But rather than responding in GR comments or complaining on twitter about how "THEY'RE ALL JUST SEXUALLY REPRESSED AND JEALOUS" or, for god's sake, creating an entire website where you 'out' where reviewers live and work (do not do this. if you choose any one thing on this list to give up for author-lent, make it this one), try going through this list.
Sometimes, all it takes is making a conscious decision not to look anymore. Unless you're being harassed through e-mail, in your blog comments, or internet nasties are using other methods of bringing the criticism directly to your attention, you have the power to limit your exposure. Turn off google alerts for your book's title or your name. Stop refreshing your book's Amazon page. Log off of Goodreads, or limit yourself to your update stream / favourite groups. Use Leechblock if you have to. Find something else to do, whether you get started on that next book or you take a brain break and watch an America's Next Top Model marathon. Just get away from the negativity for a little while. Later, you can decide whether to look at the criticism with a fresh eye, or continue ignoring it. It's up to you!2. Break them down for scrap
Take a nasty review. Take a piece of paper. Make two columns on the paper: useful critique / useless criticism. Break the review down to its points, and list them in either column. Is there anything to be learned from this critique, however un-tactfully stated? If there is, put it to constructive use. If you're like me, this will help in a substantial way to take the sting out of the review. Part of what's hurtful about reviews is they make us feel so powerless. We're not allowed to respond, even in a veiled way. We're not allowed to defend ourselves or argue the reviewer's points. We can't take the book back and have a do-over. We can't limit a review's influence. This strategy is all about taking positive steps in the one thing we can control: we can improve our writing.
This isn't about demanding reviewers act as your beta readers, or publicly announcing that people can be vaguely positive but must be constructive with their negative critiques. Readers have a right to react to your books in any way they please, as long as it's not libel and it doesn't go against the TOS of whatever place they're posting at. This exercise is for you and you alone, to try and make sense of a reader response that on the surface is hurtful to you, and give you an empowering, constructive way to respond.
And if you find your columns are lopsided, with all the points falling under "useless criticism"? Crumple up the piece of paper, throw it out, and move on! (Refer to point 1 if necessary)3. Seek a shoulder to cry on
Not in public. Even if you don't reply to a reviewer directly, publicly complaining about negative reviews is unprofessional and uncomfortable for your readers to watch. It damages your reputation and harms your platform. Also, what you say on your public twitter or blog or facebook has a way of getting back to the person you're complaining about one way or another, and if they choose to engage you in a new forum (and especially if they bring friends), you've turned one bad review into a whole pile of drama.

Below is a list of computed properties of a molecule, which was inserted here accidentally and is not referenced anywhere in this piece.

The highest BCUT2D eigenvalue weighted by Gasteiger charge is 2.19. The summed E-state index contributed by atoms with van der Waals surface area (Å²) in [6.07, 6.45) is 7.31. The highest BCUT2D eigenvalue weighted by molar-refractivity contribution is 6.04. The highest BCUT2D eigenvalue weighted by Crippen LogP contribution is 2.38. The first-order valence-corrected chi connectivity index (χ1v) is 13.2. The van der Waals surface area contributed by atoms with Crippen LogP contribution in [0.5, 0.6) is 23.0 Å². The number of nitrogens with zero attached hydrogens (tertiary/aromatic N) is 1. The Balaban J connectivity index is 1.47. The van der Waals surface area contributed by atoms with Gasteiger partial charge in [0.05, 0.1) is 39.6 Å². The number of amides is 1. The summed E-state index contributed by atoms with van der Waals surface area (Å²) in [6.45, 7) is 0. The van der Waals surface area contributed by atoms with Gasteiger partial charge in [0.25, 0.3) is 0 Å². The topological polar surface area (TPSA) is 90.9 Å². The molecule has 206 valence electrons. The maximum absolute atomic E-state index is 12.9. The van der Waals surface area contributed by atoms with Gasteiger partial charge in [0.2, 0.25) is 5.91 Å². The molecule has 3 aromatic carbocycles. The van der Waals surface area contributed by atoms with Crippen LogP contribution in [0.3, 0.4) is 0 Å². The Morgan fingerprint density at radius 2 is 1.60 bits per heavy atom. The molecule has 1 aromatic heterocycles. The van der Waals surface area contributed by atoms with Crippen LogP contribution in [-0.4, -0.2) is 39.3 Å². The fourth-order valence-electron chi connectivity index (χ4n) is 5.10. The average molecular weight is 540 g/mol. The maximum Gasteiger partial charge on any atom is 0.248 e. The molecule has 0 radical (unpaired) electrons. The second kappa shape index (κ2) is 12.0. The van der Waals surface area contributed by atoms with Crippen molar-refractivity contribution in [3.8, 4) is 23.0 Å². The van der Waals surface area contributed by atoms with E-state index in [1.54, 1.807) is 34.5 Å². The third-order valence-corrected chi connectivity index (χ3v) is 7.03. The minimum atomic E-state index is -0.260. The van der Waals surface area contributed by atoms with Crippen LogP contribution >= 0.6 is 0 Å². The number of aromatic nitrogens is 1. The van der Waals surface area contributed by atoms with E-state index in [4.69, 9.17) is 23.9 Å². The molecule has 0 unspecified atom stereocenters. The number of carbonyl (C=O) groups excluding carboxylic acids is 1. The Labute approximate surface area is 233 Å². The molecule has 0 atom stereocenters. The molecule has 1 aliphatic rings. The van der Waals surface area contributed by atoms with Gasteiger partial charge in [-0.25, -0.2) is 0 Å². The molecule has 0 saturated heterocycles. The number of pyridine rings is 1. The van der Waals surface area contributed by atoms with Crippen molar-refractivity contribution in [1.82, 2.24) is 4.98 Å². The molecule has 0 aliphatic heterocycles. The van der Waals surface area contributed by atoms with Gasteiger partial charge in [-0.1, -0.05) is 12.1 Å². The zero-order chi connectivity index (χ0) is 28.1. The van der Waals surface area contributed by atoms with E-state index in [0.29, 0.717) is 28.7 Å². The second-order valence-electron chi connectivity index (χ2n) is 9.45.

However, what you say to your mom, or significant other, or best friend or even your cat in person has a very likely chance of staying with them. Also, they're pretty much guaranteed to sympathize with you. You can also complain in a private forum such as through email or instant message to someone you trust such as an online friend, a co-writer, a member of your critique group, etc.
There is nothing wrong with feeling hurt or discouraged or ganged-up on. These are normal feelings when something you've put a lot of time and love into is criticized. Go ahead and ask for a hug and a pat on the back, you're only human! But as an author, you're a public figure and you need to consider where you express these feelings and how.4. Pump yourself up
When I was a teenager, I had a lot of body image issues. I was overweight and somewhat fashionably impaired, and I got teased a lot for what I looked like. Being in my own body was often a bad place to be. I had a full length mirror in my bedroom to try on all my various outfits to try and determine which one made me look the least fat or the least slutty or the least bit like a lesbian, which were my general day-to-day goals as a teenage girl. (Now, I'd be quite happy to look like a fat slutty lesbian, but I guess I'll have to settle for fat slutty bi girl.) The point is, this mirror in my room was basically a source of constant misery. Until... someone wrote on it, in big red letters, "Smile, you're beautiful!" Now, I'm not saying it magically made me stop crying over my thunder thighs or picking at my skin, but it was damn better than nothing, just one positive message in a whole world of negative ones.
So how does this translate to being an author? Bookmark and revisit a positive review, one that really gets you and your book. One that showers you with love and thoughtfulness and makes you think "yeah, that's why I became an author". Somebody out there loved your hero as much as you do, thought that line of dialogue was really funny, understood that metaphor you had woven throughout the whole novel, enjoyed that risk you took or appreciated that safe choice you made.
Read that review as often as you need. Nobody needs to know. It'll be our little secret.5. Read or revisit this post
That's all. Just go there. Now. Shoo.